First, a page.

Female toxin-producing newts are surprisingly more poisonous than males
Tetrodotoxin, the neurotoxin that makes a blue-ringed octopus deadly, also protects Taricha newts—but we don't understand how they produce it, or what purposes it serves for them.
A first step to answering these questions is understanding whether different levels appear in males and females. In sexually-reproducing animals, dimorphic traits such as color or canine tooth size can be key for survival and reproductive fitness. Investigating whether toxin production is a sexually dimorphic trait in newts gets us closer to understanding it.
"It had long been considered that newts' toxin concentrations do not change in their lifetime and that males and females tend to have the same toxin concentrations. Now, we have shown that female newts actually contain more toxin than male newts," said Dr. Gary Bucciarelli of the University of California Davis, corresponding author of the article in Frontiers in Amphibian and Reptile Science.
"We observed significantly greater and more drastically fluctuating toxin concentrations in females, which may have numerous causes, like mate selection."
A toxic trait
The scientists already knew that Taricha newts were sexually dimorphic in other traits, like tail height, size, and mass. The tetrodotoxin seeps from the newts' skin, so they took small samples from more than 850 newts across 38 different sites in California.
They recorded sex, size, mass, and tail height for all newts, and whether female newts were pregnant. They also marked newts that had been captured and released so they would know which newts had previously been sampled.
They analyzed the skin to quantify the levels of toxin present and compared this between males and females. They also analyzed the relationship between the variables already known to be sexually dimorphic and toxin levels, and how toxin levels changed at sites where it was possible to sample more than once across the breeding season.
The female is deadlier than the male
They found that females carried more toxin than males. The differences in levels produced by females were not significant, compared to those between females and males. Males and females' levels fluctuated at the same times and in the same direction, but the change in females' levels of toxin was greater.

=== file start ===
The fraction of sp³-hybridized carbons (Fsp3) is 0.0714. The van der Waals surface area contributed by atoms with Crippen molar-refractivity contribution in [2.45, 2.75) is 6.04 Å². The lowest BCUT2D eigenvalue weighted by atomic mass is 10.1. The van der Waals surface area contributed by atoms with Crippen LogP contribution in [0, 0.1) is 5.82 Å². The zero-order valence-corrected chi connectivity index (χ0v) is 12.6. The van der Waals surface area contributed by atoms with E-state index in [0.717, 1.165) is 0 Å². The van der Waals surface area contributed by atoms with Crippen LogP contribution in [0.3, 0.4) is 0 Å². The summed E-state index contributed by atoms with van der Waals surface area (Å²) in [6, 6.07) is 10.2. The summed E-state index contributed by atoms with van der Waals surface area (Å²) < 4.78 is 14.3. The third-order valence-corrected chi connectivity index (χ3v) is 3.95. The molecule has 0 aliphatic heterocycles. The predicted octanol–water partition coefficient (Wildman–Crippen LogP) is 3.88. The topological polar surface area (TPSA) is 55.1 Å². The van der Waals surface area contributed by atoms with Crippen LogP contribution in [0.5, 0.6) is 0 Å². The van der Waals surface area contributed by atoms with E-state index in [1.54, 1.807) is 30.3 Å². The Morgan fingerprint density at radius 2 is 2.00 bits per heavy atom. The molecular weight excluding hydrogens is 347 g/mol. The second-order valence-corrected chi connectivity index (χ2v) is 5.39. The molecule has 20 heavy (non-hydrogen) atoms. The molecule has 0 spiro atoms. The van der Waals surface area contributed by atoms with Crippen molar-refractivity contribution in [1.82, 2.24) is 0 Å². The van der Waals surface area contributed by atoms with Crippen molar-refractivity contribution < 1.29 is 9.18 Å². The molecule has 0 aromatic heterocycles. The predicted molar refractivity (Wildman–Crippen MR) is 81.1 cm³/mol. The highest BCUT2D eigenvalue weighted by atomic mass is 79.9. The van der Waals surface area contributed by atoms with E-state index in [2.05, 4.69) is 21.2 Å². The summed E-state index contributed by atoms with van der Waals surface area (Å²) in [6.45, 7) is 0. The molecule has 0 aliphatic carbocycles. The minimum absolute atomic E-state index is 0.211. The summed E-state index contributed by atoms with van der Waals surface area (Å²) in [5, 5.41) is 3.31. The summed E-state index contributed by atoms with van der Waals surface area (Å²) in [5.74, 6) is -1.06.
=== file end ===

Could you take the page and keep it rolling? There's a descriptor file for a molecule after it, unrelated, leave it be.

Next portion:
"For would-be predators, these higher concentrations pose a serious threat," said Bucciarelli, confirming that this means female newts are more dangerous than males. "Taricha newts should not be handled unless by knowledgeable personnel, because they can contain up 54 milligrams of tetrodotoxin per individual. Doses up to 42 micrograms per kilo of bodyweight can lead to hospitalization or death."
Tetrodotoxin also appeared to interact with other sexually dimorphic traits, suggesting that there may be a cost to high toxin levels: heavier newts produced higher levels of the toxin than lighter newts. The median concentration of toxin was always higher in females regardless of size or weight.
The females' higher levels of toxin, and the similarity of levels between different females, indicate that the mechanisms of toxin production could be different between the sexes. It's possible that resources needed to produce the toxin are invested differently by females, or females' skin may be able to carry more toxin. Higher levels of toxin could protect females that are vulnerable while reproducing, or they may make it possible for females to transfer toxin-producing bacteria to eggs, potentially protecting their offspring.
Pick your poison
Although the toxin has previously only been thought of as a defense against snakes, the sex differences and fluctuating levels of toxin suggest it may have a more complex role. For example, the toxin may act as a cue that helps newts decide where they seek mates and which mates they choose.
"Taricha newts' breeding patterns are highly dependent on precipitation patterns," said Bucciarelli. "Given the drought conditions of California, we did not always have a balanced design when field sampling. However, we feel the pattern is still very strong."
"Our next plan is to explore how drought and fire affect newts and their toxin concentrations and how each sex responds to these natural disasters."
More information: An amphibian toxin phenotype is sexually dimorphic and shows seasonal concordant change between sexes, Frontiers in Amphibian and Reptile Science (2023). DOI: 10.3389/famrs.2023.1279848. www.frontiersin.org/articles/1 … 023.1279848/abstract
Provided by Frontiers